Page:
Researchers from BLoC project publish a work describing a new methodology which allows to monitor, directly and labelled-free, the amount of albumin in 2D fatty liver disease model. Non-alcoholic fatty liver (NAFLD) is the most common liver disorder, affecting about 25% of the world’s population. It consists in a metabolic disorder related to a chronic lipid accumulation inside the hepatocytes. Besides its high incidence, there are no reliable and applicable diagnostic tools to evaluate the disease.
Now a group of researchers including members of the BLoC project (Javier Ramon, leader of the Biosensors for Bioengineering group, and Maria Alejandra Ortega from his lab), at IBEC in Barcelona, publish a work at the Nanomaterials Journal describing a new methodology that will help to evaluate NAFLD in vivo.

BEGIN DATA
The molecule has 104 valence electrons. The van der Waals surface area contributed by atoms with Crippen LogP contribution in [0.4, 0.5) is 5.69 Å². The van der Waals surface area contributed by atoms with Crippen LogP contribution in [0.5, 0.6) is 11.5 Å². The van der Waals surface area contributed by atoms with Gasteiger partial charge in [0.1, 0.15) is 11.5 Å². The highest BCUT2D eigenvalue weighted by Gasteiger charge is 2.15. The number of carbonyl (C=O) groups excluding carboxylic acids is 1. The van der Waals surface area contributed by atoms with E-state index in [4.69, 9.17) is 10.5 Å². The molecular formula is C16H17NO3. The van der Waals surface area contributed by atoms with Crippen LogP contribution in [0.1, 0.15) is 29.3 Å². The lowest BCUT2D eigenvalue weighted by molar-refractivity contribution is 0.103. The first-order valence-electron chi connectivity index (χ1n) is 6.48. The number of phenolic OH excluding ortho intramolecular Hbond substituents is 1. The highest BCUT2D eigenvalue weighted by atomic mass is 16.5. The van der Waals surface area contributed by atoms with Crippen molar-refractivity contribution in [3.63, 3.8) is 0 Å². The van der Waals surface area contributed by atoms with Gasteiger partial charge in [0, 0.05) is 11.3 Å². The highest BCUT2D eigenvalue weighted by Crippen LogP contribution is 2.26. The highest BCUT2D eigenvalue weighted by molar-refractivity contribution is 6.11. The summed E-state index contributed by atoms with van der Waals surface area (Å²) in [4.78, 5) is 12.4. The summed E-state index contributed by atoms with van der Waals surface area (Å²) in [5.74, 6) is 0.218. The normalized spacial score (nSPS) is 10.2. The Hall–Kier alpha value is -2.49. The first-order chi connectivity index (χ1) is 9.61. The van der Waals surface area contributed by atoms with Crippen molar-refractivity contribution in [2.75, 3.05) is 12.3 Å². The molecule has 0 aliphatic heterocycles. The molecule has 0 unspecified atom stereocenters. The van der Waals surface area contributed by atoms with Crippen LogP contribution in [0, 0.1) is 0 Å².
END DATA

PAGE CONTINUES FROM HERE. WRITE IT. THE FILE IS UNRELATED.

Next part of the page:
It consists in a sensitive, direct and label-free way to measure overtime the levels of albumin, a protein synthesized by liver cells (the hepatocytes) that is correlated with the correct function of this organ. This new tool will permit researchers to go deeper in the NAFLD mechanism of action and test the efficacy of new drugs to treat the disease. By using this approach, they could discover for example that the amount of albumin secreted by the hepatocytes increases three days after these cells begin to receive more lipids, showing the capacity of liver cells to actively respond to lipid stimulation.
This new technology is composed by a simple integrated plasmonic biosensor (based on gold nanogratings from periodic nanostructures present in commercial Blu-ray optical discs) that measures the albumin secreted by a 2D fatty liver disease model using a highly-specific polyclonal antibody. It allows to observe the phenotypical and functional changes in fatty hepatocytes in vivo, and represents a valuable tool to study the evolution of the disease in vitro. Moreover, this prototype, customizable and cost-effective, can be integrated on lab-on-a-chip devices, being a promising candidate for improving monitoring platforms for cell cultures.
You can read the complete publication here: